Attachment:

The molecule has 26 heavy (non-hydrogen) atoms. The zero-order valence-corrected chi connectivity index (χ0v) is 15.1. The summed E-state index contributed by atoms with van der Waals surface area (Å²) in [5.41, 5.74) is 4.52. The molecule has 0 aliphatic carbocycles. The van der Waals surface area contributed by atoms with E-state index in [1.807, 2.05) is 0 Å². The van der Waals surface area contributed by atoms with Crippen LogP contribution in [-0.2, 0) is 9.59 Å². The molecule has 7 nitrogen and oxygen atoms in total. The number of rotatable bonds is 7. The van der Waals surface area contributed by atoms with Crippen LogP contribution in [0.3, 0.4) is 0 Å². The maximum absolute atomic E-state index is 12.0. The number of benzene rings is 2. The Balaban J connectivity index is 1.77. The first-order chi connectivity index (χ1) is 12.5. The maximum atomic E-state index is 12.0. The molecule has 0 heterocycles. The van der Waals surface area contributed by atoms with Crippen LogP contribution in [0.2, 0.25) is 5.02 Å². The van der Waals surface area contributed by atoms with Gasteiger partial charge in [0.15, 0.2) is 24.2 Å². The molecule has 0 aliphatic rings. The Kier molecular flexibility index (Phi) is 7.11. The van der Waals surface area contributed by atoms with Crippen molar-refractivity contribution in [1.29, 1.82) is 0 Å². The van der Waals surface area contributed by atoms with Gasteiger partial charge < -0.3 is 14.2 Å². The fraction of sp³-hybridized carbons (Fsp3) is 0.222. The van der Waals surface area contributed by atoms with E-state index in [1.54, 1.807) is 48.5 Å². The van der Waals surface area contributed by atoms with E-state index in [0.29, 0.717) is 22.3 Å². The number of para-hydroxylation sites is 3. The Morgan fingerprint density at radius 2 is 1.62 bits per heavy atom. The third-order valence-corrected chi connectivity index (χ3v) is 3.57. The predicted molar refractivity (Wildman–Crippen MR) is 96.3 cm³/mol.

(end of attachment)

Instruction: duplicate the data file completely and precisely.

The molecule has 26 heavy (non-hydrogen) atoms. The zero-order valence-corrected chi connectivity index (χ0v) is 15.1. The summed E-state index contributed by atoms with van der Waals surface area (Å²) in [5.41, 5.74) is 4.52. The molecule has 0 aliphatic carbocycles. The van der Waals surface area contributed by atoms with E-state index in [1.807, 2.05) is 0 Å². The van der Waals surface area contributed by atoms with Crippen LogP contribution in [-0.2, 0) is 9.59 Å². The molecule has 7 nitrogen and oxygen atoms in total. The number of rotatable bonds is 7. The van der Waals surface area contributed by atoms with Crippen LogP contribution in [0.3, 0.4) is 0 Å². The maximum absolute atomic E-state index is 12.0. The number of benzene rings is 2. The Balaban J connectivity index is 1.77. The first-order chi connectivity index (χ1) is 12.5. The maximum atomic E-state index is 12.0. The molecule has 0 heterocycles. The van der Waals surface area contributed by atoms with Crippen LogP contribution in [0.2, 0.25) is 5.02 Å². The van der Waals surface area contributed by atoms with Gasteiger partial charge in [0.15, 0.2) is 24.2 Å². The molecule has 0 aliphatic rings. The Kier molecular flexibility index (Phi) is 7.11. The van der Waals surface area contributed by atoms with Crippen molar-refractivity contribution in [1.29, 1.82) is 0 Å². The van der Waals surface area contributed by atoms with Gasteiger partial charge < -0.3 is 14.2 Å². The fraction of sp³-hybridized carbons (Fsp3) is 0.222. The van der Waals surface area contributed by atoms with E-state index in [1.54, 1.807) is 48.5 Å². The van der Waals surface area contributed by atoms with E-state index in [0.29, 0.717) is 22.3 Å². The number of para-hydroxylation sites is 3. The Morgan fingerprint density at radius 2 is 1.62 bits per heavy atom. The third-order valence-corrected chi connectivity index (χ3v) is 3.57. The predicted molar refractivity (Wildman–Crippen MR) is 96.3 cm³/mol.